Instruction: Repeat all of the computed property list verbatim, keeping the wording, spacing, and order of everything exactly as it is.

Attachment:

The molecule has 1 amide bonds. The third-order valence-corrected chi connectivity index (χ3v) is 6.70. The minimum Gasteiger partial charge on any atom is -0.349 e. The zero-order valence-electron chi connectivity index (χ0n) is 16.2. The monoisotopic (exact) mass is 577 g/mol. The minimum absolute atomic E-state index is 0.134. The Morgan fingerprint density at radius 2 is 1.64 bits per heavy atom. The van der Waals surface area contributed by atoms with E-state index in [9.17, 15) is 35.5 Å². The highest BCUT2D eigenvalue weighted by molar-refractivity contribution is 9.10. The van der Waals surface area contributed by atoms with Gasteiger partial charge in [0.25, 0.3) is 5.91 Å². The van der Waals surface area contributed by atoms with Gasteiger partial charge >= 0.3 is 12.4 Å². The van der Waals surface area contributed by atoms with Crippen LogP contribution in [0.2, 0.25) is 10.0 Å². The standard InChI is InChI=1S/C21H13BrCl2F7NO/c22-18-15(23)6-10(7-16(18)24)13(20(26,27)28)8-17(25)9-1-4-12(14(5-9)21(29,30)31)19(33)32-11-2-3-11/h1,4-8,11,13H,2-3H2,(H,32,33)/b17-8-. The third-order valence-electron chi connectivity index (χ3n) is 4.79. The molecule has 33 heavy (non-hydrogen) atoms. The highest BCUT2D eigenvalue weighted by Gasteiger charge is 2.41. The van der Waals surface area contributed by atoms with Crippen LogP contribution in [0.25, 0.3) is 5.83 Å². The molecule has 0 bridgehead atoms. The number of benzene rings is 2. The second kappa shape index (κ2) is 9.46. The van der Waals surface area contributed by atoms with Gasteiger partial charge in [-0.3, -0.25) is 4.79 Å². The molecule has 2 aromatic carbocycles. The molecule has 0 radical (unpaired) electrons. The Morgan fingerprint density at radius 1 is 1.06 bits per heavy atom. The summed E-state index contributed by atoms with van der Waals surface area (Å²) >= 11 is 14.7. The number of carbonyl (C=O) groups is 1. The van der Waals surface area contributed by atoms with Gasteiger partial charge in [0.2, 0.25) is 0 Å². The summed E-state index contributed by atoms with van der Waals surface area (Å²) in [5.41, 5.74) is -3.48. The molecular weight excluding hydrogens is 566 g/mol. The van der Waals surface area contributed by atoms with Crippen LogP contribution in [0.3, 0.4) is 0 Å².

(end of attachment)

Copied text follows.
The molecule has 1 amide bonds. The third-order valence-corrected chi connectivity index (χ3v) is 6.70. The minimum Gasteiger partial charge on any atom is -0.349 e. The zero-order valence-electron chi connectivity index (χ0n) is 16.2. The monoisotopic (exact) mass is 577 g/mol. The minimum absolute atomic E-state index is 0.134. The Morgan fingerprint density at radius 2 is 1.64 bits per heavy atom. The van der Waals surface area contributed by atoms with E-state index in [9.17, 15) is 35.5 Å². The highest BCUT2D eigenvalue weighted by molar-refractivity contribution is 9.10. The van der Waals surface area contributed by atoms with Gasteiger partial charge in [0.25, 0.3) is 5.91 Å². The van der Waals surface area contributed by atoms with Gasteiger partial charge >= 0.3 is 12.4 Å². The van der Waals surface area contributed by atoms with Crippen LogP contribution in [0.2, 0.25) is 10.0 Å². The standard InChI is InChI=1S/C21H13BrCl2F7NO/c22-18-15(23)6-10(7-16(18)24)13(20(26,27)28)8-17(25)9-1-4-12(14(5-9)21(29,30)31)19(33)32-11-2-3-11/h1,4-8,11,13H,2-3H2,(H,32,33)/b17-8-. The third-order valence-electron chi connectivity index (χ3n) is 4.79. The molecule has 33 heavy (non-hydrogen) atoms. The highest BCUT2D eigenvalue weighted by Gasteiger charge is 2.41. The van der Waals surface area contributed by atoms with Crippen LogP contribution in [0.25, 0.3) is 5.83 Å². The molecule has 0 bridgehead atoms. The number of benzene rings is 2. The second kappa shape index (κ2) is 9.46. The van der Waals surface area contributed by atoms with Gasteiger partial charge in [-0.3, -0.25) is 4.79 Å². The molecule has 2 aromatic carbocycles. The molecule has 0 radical (unpaired) electrons. The Morgan fingerprint density at radius 1 is 1.06 bits per heavy atom. The summed E-state index contributed by atoms with van der Waals surface area (Å²) >= 11 is 14.7. The number of carbonyl (C=O) groups is 1. The van der Waals surface area contributed by atoms with Gasteiger partial charge in [0.2, 0.25) is 0 Å². The summed E-state index contributed by atoms with van der Waals surface area (Å²) in [5.41, 5.74) is -3.48. The molecular weight excluding hydrogens is 566 g/mol. The van der Waals surface area contributed by atoms with Crippen LogP contribution in [0.3, 0.4) is 0 Å².